The first study to analyze the composition of the novel coronavirus from two waves of infection in a big city revealed that a highly contagious strain dominates new samples, as researchers from Houston Methodist Hospital announced on Wednesday.
They analyzed over 5,000 genomes from viruses that were recovered during the earliest point of the pandemic in Houston, a very ethnically diverse city that hosts 7 million inhabitants.
The study revealed that most of the second wave strains presented a mutation called D614G, which seemingly increased the number of “spikes” on the crown-shaped virus.
The spikes grant the virus the ability to bind to and infect cells, thus boosting its efficiency.
The Houston scientists claimed that patients infected with the new strain presented higher amounts of the deadly virus on their first diagnosis.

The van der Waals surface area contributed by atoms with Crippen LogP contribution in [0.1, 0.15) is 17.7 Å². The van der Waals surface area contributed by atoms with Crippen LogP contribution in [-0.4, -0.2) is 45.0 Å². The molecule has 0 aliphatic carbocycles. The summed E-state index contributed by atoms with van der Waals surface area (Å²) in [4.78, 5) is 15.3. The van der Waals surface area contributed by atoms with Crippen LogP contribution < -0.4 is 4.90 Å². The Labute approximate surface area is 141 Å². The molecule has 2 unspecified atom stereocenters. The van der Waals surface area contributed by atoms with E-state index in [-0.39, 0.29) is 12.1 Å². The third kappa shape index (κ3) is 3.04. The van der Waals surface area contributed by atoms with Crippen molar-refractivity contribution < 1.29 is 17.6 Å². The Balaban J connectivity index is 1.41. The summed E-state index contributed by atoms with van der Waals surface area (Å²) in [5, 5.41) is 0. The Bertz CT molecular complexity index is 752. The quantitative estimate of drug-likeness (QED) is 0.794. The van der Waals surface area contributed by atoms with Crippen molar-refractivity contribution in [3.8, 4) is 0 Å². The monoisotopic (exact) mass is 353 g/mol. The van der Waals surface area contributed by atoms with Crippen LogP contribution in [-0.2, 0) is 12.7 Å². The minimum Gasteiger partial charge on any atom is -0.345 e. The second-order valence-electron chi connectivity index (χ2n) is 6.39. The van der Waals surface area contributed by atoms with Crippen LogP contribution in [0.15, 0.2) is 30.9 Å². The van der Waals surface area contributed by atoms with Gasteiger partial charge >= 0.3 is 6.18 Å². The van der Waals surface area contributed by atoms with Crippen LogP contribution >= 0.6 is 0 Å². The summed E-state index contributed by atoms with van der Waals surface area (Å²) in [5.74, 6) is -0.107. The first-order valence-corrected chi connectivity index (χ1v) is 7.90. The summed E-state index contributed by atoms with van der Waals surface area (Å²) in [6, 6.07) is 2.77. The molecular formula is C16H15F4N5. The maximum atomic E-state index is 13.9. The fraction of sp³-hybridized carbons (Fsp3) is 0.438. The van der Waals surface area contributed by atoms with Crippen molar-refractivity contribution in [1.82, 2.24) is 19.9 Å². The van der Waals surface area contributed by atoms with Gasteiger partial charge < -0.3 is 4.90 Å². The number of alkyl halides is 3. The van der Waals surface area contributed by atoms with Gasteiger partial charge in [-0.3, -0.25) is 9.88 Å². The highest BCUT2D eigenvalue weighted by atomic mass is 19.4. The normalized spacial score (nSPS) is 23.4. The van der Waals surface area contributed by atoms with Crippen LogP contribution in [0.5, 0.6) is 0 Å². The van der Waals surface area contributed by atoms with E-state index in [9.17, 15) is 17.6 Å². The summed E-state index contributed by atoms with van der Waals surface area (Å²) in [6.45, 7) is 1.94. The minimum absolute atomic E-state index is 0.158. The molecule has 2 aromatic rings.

However, they also observed proof that the virus’s mutations made it a lot deadlier, adding to the severity of COVID-19, the disease provoked by the virus. It was also likely connected to the patients’ underlying conditions and genetics.
The scientists also noted that some spike protein regions – the main target of coronavirus vaccines currently in development- denoted some mutations, suggesting that the virus is evolving to counter the body’s immune response.
Unfortunately, there is nothing very efficient we can do about that at the moment. The virus will keep on evolving and becoming deadlier. However, in many cases, mutations aren’t necessarily beneficial for the virus.
In some cases, a virus can suffer mutations that make it efficient at infecting other hosts like animals, making it weak against the human immune system.